Myth: lacking “natural talent” makes you less creative at improvising than other guitarists who were born with it.
The real difference between creative lead guitarists and non-creative ones is the following:

No, great improvisers do NOT think “faster” than everyone else. They are able to take phrases they already know and use their awesome phrasing and phrase adaptation skills to quickly modify any lick to use in any musical context.

This allows them to create awesome phrasing ideas in their solos by often reusing old ideas without the limitation of having to constantly create new licks every single second in a solo.

Here are some of the ways great guitar players create awesome phrases in their solos:

Using Sequencing To Make Scales Sound Like Music

Your scales sound dull and robotic when you play them up and down like exercises and not like musical phrases. Scales become creative when you use sequencing to create musical patterns and sing-able phrases that stick out to a listener.
Excellent guitar players master sequences to create memorable guitar licks, solos and improvisations.

Adding Musical Ornaments

Any guitar phrase can be made to sound more interesting when you use various guitar techniques to ornament it.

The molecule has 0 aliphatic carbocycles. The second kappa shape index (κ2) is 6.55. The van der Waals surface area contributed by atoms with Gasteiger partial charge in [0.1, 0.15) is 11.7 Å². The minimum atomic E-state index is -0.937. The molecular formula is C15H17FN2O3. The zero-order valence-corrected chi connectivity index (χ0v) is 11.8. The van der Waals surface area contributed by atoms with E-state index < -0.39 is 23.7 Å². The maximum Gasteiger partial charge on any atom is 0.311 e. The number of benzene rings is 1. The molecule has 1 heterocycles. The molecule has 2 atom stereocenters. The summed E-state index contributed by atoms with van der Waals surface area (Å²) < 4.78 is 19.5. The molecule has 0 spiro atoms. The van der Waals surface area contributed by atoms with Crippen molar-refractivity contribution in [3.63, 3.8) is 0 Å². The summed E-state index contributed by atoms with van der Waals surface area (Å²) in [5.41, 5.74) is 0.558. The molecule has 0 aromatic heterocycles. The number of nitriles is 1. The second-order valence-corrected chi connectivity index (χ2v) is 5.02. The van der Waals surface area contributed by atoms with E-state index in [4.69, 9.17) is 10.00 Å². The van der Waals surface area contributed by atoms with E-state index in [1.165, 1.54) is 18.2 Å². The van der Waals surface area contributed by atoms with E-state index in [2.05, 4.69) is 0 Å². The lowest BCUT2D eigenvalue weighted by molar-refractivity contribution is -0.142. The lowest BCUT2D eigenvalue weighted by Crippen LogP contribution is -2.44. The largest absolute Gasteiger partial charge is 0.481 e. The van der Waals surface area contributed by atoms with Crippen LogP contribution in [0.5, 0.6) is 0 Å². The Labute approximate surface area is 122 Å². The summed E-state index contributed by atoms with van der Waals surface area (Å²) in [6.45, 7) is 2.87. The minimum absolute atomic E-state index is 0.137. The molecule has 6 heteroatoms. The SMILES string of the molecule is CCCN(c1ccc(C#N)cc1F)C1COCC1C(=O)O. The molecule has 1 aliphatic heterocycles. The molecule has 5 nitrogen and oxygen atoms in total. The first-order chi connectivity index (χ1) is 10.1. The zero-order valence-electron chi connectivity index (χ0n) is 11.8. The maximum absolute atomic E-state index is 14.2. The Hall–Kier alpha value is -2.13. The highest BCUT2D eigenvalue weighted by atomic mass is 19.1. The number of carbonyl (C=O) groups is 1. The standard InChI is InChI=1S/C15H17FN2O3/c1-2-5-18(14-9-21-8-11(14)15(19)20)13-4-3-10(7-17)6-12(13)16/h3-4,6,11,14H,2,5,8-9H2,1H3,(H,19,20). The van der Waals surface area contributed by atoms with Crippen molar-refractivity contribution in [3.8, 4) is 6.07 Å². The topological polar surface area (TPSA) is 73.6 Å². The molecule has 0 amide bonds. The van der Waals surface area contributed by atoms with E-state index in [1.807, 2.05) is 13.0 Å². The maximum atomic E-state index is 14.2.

Guitarists with excellent improvising skills are able to spice up the most bland lick by adding a trill, slide, bend or double stop to the end of a phrase.

Focusing On The Rhythm Of The Notes

You do not have to constantly play different pitches while soloing. Great guitar players know this and do not get stuck thinking about what notes to play (as most guitarists do). Focusing on how you play the notes you have available to you is a massive factor for the quality of your phrasing.

Changing the rhythm of the notes you are playing during a solo allows you to repeat the exact same series of notes and make it sound musical and interesting.

These are just a few ways great guitar players improvise amazing solos. Your improvisation skills go to a new level when you understand how to apply these concepts into your guitar playing.

Learn how to make your improvising sound more creative with these ideas by reading this article about creating guitar licks.

Author's Bio: 

About The Author:

Tom Hess is a highly successful guitar teacher, recording artist and composer. He teaches guitar players from all over the world in his online guitar lessons. Learn more on the Tom Hess Wikipedia page.